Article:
When starting a nonprofit organization there are many steps that go into turning the idea into a business and developing operational and program structure. Developing strategic partnerships is the last thing on your mind, you just want to get the organization up and running based on your business plan and your vision. However, once the nonprofit is operating and you’ve accomplished most of the things in your initial business plan, it is time to think about growth and sustainability. In the first 5 years of a nonprofit organization’s existence, you are just trying to get resources to implement your programs and develop your brand. The partnerships you establish aren’t strategic because you align yourself with anyone that is willing to take a chance on a new nonprofit organization. You don’t always pick organizations or corporations that allow you to stay true to your mission or achieve the goals for establishing the particular partnership. But after a few years and successful programs under the organization’s belt, one’s brand has been developed and you can put more thought into your partnerships. You realize that your partnerships are key to taking your organization to the next level, from a start up to sustainable organization.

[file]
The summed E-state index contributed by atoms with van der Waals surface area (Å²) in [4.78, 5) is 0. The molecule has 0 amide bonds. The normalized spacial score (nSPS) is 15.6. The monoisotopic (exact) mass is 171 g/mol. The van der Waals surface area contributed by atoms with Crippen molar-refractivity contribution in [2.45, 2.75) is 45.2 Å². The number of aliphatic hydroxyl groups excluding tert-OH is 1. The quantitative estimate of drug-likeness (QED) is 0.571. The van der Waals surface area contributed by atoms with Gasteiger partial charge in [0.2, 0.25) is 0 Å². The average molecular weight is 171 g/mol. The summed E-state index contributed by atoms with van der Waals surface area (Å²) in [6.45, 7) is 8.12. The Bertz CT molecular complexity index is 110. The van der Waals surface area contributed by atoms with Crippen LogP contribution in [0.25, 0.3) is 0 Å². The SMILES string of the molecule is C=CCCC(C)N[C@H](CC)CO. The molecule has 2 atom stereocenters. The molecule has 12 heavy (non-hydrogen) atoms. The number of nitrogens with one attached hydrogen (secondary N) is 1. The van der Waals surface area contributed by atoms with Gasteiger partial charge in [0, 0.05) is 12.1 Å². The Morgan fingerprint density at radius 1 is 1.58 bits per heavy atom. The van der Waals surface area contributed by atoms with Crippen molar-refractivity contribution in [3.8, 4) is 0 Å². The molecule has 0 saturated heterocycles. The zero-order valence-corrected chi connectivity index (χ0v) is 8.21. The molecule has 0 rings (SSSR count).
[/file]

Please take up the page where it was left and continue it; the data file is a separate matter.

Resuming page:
Strategic partnerships are called that because of the planning that goes into identifying and developing those relationships. The strategic part of establishing partnerships is analyzing your brand, your goals and your current resources; then finding organizations that will allow you to get the things that you need in order to take your organization to the next level. But partnerships are about what you can bring to another organization to help them with their brand, achieving their goals and enhancing the resources available to them in order to help them achieve their goals. A great partnership allows both organizations to do that and is a win-win for both. A nonprofit strategic partnerships should be established are with community organizations, corporations, academic institutions and government agencies,each of which have their specific role in helping a nonprofit organization achieve its mission.

Corporate partners are important because corporations, government agencies and colleges and universities provide valuable resources for nonprofit organizations. Corporate partnerships provide resources such as volunteers, in kind service and good donations and financial contributions, that are critical for program implementation. Colleges and universities provide a special resource for youth serving organizations because it provides volunteers closer to the student you serve to provide role models for college preparation and career exploration. In addition, hosting events on college campus provides students with an opportunity to visit a college campus, which not every student has an opportunity to do. The right corporate partners not only provide resources for your organization, but can help the organization build its reputation to get additional resources. I’ve personally experienced with my nonprofit establishing a new corporate partnership with a company because of the companies that were our existing corporate partners. Corporate partnerships aren’t limited to large corporations; small and medium sized businesses make great corporate partners as well.